There’s plenty of Google news out there today, what with the company holding its I/O developer conference. But outside the celebration of A.I. and Pixel devices, here’s a Google story that’s not on the agenda.
Last September, Mohamed Maslouh, a London-based employee of HR giant Randstad, was tasked with entering potential job candidates’ public LinkedIn data into Google’s internal applicant tracking system, gHire. Randstad had trained Maslouh in the EU and U.K.’s General Data Protection Regulation, so when he saw old personal data—dating back as far as 2011—in gHire, he knew something was wrong.
The GDPR says companies can only hang on to someone’s personal data for as long as it’s really, really needed. In the case of recruitment databases, that generally means weeks or a few months after the application process closes. It does not mean several years.
As detailed in my story about Maslouh’s revelations, which we published today, Google says it has now implemented a global deletion tool to bring gHire into compliance with the GDPR and other legal frameworks. The rollout ended after Maslouh discovered the old data, so much of it has apparently now been deleted.
However, the GDPR came into effect in May 2018, so it could well be that Google was breaking the law for several years. And as data-protection lawyer Michael Kissler told me, the complexity of Google’s deletion tool—which apparently meant it took years to develop—is not much of an excuse. “If it takes them so long to be in line with the law then it’s their problem,” he said.
Incidentally, one of the people whose privacy rights were seemingly violated also happens to be a European privacy lawyer, named Nendenie Lachman. Does she think Google met the GDPR’s requirements in the way it managed job candidates’ data? “I have my doubts,” she told me.
The big question now is whether the U.K. and Irish data-protection authorities confirm the violations and penalize Google. Maslouh has filed protected whistleblower complaints with both. However, while the GDPR theoretically comes with big teeth—fines can go as high as 4% of global revenues—enforcement is patchy, which is according to Kissler why so many companies think they can risk noncompliance.
Google has already received fines over other GDPR violations from authorities in France, Spain, and Sweden. Perhaps those were not the last.
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Data Sheet’s daily news section was written and curated by Andrea Guzman.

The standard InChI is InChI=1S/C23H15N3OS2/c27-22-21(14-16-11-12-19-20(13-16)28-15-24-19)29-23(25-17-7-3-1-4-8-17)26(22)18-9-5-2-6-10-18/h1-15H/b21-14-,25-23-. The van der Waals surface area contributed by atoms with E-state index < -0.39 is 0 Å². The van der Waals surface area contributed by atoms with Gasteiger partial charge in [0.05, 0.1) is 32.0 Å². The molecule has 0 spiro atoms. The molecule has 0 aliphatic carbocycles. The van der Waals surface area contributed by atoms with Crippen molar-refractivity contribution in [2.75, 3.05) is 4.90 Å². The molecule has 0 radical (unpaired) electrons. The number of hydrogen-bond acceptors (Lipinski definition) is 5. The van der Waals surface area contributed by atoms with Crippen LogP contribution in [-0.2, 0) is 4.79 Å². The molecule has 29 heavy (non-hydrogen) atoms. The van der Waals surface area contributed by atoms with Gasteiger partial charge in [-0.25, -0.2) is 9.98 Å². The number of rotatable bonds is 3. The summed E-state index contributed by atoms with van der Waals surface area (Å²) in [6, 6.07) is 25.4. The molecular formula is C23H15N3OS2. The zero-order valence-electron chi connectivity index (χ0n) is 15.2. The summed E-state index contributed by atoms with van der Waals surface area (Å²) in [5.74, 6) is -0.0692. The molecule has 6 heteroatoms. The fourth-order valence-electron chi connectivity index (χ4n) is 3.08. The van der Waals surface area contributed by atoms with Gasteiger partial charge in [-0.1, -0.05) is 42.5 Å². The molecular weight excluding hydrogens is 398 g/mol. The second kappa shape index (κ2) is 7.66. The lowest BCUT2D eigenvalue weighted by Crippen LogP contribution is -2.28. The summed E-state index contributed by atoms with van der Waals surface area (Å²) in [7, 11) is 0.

Twitter’s newest show. Former Fox News host Tucker Carlson will relaunch his show on Twitter. Carlson’s new gig comes after he was dismissed from the network, following a $787.5 million defamation settlement with Dominion Voting Systems. Now, Carlson’s lawyers have reportedly accused the network of breach of contract and fraud. Twitter CEO Elon Musk welcomed Carlson, saying that the platform lets people “interact, critique, and refute whatever is said.”
Uber can now arrange flights. Through a partnership with flight booking app Hopper, Uber users in the U.K. can now book domestic and international flights on the app. The service is expected to expand in the next few weeks, but it’s unclear if Uber is bringing the feature to customers in the U.S. or other countries.
The first commercial space station. Space station startup Vast is aiming to put the first commercial space station in orbit using a SpaceX Falcon 9 rocket in August 2025. The station will be known as Haven-1, and will initially act as an independent crewed space station before connecting to a larger Vast space station that’s in development. After the mission on Falcon 9, a SpaceX Dragon spacecraft and a four-person crew will orbit Earth for up to 30 days. The first mission is available for booking, with Vast saying customers can be domestic and international space agencies and others involved in science and philanthropic projects.
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IN CASE YOU MISSED IT
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BEFORE YOU GO
A.I. you can date. Using 2,000 hours of an influencer’s now-deleted YouTube content plus OpenAI’s GPT-4 API, a companion avatar that’s an extension of Snapchat influencer Caryn Marjorie acts as a girlfriend for users willing to pay $1 a minute.
Known as CarynAI, it’s been charging users for a week in beta testing and has already generated $71,610 in revenue. It’s the first romantic companion avatar from A.I. company Forever Voices, which has made chatbot versions of Steve Jobs, Taylor Swift, and Donald Trump that are also available for pay-per-minute conversations on Telegram. But CarynAI says it can create a real emotional bond with users. If it already sounds like the 2013 movie Her, our test of CarynAI found that the tech will share intimate feelings and engage in sexually charged chats. But there are still limitations. Fortune reporter Alexandra Sternlicht says to think of her as an intimacy-ready Siri rather than a virtual girlfriend.
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